In March 2021, the National Security Commission on Artificial Intelligence (NSCAI) released a report detailing the challenges and opportunities around adoption of artificial intelligence for mission needs. The report identified growing an AI-ready workforce as a significant need to enable the United States to buy, build, and field AI technologies for national security purposes. “This is not a time to add a few new positions in national security departments and agencies for Silicon Valley technologists and call it a day,” the commission wrote. “We need to build entirely new talent pipelines from scratch.” In this article we outline 5 factors that are critical for organizations and leaders to consider as they grow an AI-ready workforce.
Accept that no one has all the answers.
The desire to grow an AI-ready workforce is emerging as many organizations in the national security space ask, “How do we leverage AI towards mission outcomes?” Often, an assumption exists that someone—a machine learning researcher, the CEO of an industry company, a team lead, an engineer—knows exactly how to accomplish that goal but they work in industry or academia and are not hirable. The truth is that today, much about the implementation of AI systems is still in the artisan phase. Applying new algorithms to real-world problems and real-world datasets is hard—it’s not canned datasets that have a well-understood set of properties. Organizations across industry and government are continuing to evolve their practices and are working to create and adopt well-defined processes.
Given the rapid growth and change in AI design, development, and deployment today, even within industry it is challenging to get needed talent. As mission needs and environments are rapidly changing, what the workforce needs is individuals with the willingness to cross the boundaries between data, engineering, machine learning, design, and other fields. In the current age where no one has all the answers, employees and teams need to talk to each other about what is going on to understand where bottlenecks or stumbling blocks are in the system and work together to achieve the desired system outcomes.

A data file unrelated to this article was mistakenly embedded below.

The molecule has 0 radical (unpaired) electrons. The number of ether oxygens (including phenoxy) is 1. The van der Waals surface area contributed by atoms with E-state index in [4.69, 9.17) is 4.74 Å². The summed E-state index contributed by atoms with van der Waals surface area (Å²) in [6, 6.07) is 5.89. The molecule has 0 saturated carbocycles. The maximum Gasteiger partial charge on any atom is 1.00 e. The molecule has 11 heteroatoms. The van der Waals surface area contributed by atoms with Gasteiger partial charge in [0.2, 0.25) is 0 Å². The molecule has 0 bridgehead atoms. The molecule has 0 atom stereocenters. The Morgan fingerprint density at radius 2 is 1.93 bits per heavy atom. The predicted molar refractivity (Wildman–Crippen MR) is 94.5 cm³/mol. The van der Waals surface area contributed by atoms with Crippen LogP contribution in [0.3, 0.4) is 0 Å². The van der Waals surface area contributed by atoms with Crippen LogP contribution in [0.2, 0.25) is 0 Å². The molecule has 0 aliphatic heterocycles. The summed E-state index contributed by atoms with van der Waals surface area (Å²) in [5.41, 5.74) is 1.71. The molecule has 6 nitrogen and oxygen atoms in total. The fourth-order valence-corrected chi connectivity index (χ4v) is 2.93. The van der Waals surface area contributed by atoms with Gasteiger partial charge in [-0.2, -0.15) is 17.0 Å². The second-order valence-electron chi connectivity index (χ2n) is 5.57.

Organizations today are often faced with a challenge: How do we move forward even if we don’t have all of the answers yet? When attempting to leverage AI towards mission outcomes in the defense and national security space, effective implementation cannot happen without a significant blurring of lines. A data engineer can have impact across the application, from application performance to the semantics and meaning of the data flowing across the system. AI team members must be curious and humble enough to acknowledge that they don’t have all the answers and identify who can reach across different boundaries within a system to track down an answer. Especially in these early days of AI, team members must be able to facilitate conversations across various types of audiences to understand how the many facets of an AI system come together as well as the technical debt that accompanies certain decisions. By understanding the computational costs of a system, team members will better understand how fast or how hard a system can be scaled. Traits like these will likely be needed in jobs across many domains in the next decade, but the AI workforce needs them now.
Draw talent into your problems.